Let's start with the basics: moving around in the city. Public transport in Berlin is simple and reaches all the important points of the capital, or at least all those we want to visit. The transport network is formed by underground (U-Nahn), tram, subway (S-Bahn) and bus, and it is divided into three zones (A - center, B - urban territory, C - border areas and airports). Using public transport worth it since the same ticket can be used for all types of transportation available and also because the distances in Berlin, although they can be covered on foot, are quite large and exhausting for a couple of days. You can buy a 24 hour ticket ABC (7.60 €) or the Berlin WelcomeCard (€ 21.50), a tourist card that also includes discounts on major attractions and museums.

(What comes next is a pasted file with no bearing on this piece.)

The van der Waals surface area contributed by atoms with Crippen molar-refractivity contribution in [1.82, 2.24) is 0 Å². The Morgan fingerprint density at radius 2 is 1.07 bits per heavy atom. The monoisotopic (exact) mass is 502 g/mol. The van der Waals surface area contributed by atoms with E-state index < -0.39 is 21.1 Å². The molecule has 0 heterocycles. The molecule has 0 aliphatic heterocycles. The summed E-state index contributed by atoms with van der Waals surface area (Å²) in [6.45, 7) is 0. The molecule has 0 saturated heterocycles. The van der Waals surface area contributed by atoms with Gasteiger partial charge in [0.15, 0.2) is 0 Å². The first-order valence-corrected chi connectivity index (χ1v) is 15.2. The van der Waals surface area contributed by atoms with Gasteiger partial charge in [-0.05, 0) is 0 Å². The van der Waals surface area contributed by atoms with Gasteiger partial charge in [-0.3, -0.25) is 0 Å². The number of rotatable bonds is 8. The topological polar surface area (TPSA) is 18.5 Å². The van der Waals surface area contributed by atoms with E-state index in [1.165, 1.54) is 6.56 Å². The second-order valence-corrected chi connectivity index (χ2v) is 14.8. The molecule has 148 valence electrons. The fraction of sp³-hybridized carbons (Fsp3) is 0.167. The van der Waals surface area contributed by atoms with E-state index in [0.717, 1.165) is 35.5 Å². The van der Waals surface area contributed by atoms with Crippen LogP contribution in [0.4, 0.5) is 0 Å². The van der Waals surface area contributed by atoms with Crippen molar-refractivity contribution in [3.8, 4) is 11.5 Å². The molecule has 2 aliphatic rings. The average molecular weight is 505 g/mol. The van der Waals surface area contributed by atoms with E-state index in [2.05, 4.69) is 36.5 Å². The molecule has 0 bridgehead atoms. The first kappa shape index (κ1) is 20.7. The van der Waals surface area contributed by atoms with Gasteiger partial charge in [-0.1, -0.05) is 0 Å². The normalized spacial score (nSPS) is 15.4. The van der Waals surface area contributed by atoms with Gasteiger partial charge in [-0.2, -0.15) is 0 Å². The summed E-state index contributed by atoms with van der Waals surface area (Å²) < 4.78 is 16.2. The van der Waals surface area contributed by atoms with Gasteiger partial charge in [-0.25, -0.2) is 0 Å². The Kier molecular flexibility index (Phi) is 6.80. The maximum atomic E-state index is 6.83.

Whether you get there by subway, by train from the airport or even by taxi, the route begins at Unter den Linden avenue or, translated, 'Under the lindens' thanks to the trees that Frederick William I of Brandenburg put here in the seventeenth century. Unfortunately with the construction of the subway and the bombing of World War II linden trees disappeared, but were replanted in 1950 when the avenue was located on the east side of the Berlin Wall.
This long boulevard is the social epicenter of the city since its beginning at the Paris Square, home to the famous Brandenburg Gate, a true international icon of Berlin and Germany. Built between 1788 and 1791 by Carl Gotthard Langhans, its forms are a reminiscent of the gateway of the Acropolis in Athens and at the time was located in one of the old walls that surrounded Berlin. Until 1918 only the royal family could get through this gate, but later on it has witnessed important historical and cultural events such as the rise of Hitler as a chancellor of Germany in 1933, the bombs of World War II and even a U2 concert on the 20th anniversary of the Fall of the Wall in 2009. Here you will find many organizations that offer free tours, take advantage of them and be sure to tip them at the end!